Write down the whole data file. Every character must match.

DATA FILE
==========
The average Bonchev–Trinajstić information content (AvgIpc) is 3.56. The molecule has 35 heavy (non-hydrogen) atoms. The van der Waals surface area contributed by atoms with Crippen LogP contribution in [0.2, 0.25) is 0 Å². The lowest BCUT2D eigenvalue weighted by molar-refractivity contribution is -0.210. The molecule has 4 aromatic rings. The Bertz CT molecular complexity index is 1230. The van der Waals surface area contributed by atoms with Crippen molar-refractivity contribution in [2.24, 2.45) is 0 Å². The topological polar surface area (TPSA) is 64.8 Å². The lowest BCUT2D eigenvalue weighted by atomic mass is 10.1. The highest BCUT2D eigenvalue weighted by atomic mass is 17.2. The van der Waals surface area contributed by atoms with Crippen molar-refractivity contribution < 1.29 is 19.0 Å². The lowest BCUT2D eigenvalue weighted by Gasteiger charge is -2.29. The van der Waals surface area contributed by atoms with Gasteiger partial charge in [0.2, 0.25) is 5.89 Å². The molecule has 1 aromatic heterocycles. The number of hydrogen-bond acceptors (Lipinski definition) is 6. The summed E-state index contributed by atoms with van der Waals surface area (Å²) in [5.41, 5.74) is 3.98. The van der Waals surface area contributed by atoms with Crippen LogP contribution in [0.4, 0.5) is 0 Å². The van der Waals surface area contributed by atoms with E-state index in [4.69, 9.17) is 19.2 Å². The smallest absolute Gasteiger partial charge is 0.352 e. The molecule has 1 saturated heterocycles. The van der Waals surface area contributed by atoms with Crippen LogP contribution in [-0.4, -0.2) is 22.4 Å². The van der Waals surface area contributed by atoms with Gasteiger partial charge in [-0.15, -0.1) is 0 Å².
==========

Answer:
The average Bonchev–Trinajstić information content (AvgIpc) is 3.56. The molecule has 35 heavy (non-hydrogen) atoms. The van der Waals surface area contributed by atoms with Crippen LogP contribution in [0.2, 0.25) is 0 Å². The lowest BCUT2D eigenvalue weighted by molar-refractivity contribution is -0.210. The molecule has 4 aromatic rings. The Bertz CT molecular complexity index is 1230. The van der Waals surface area contributed by atoms with Crippen molar-refractivity contribution in [2.24, 2.45) is 0 Å². The topological polar surface area (TPSA) is 64.8 Å². The lowest BCUT2D eigenvalue weighted by atomic mass is 10.1. The highest BCUT2D eigenvalue weighted by atomic mass is 17.2. The van der Waals surface area contributed by atoms with Crippen molar-refractivity contribution < 1.29 is 19.0 Å². The lowest BCUT2D eigenvalue weighted by Gasteiger charge is -2.29. The van der Waals surface area contributed by atoms with Gasteiger partial charge in [0.2, 0.25) is 5.89 Å². The molecule has 1 aromatic heterocycles. The number of hydrogen-bond acceptors (Lipinski definition) is 6. The summed E-state index contributed by atoms with van der Waals surface area (Å²) in [5.41, 5.74) is 3.98. The van der Waals surface area contributed by atoms with Crippen LogP contribution in [0.4, 0.5) is 0 Å². The van der Waals surface area contributed by atoms with E-state index in [4.69, 9.17) is 19.2 Å². The smallest absolute Gasteiger partial charge is 0.352 e. The molecule has 1 saturated heterocycles. The van der Waals surface area contributed by atoms with Crippen LogP contribution in [-0.4, -0.2) is 22.4 Å². The van der Waals surface area contributed by atoms with Gasteiger partial charge in [-0.15, -0.1) is 0 Å².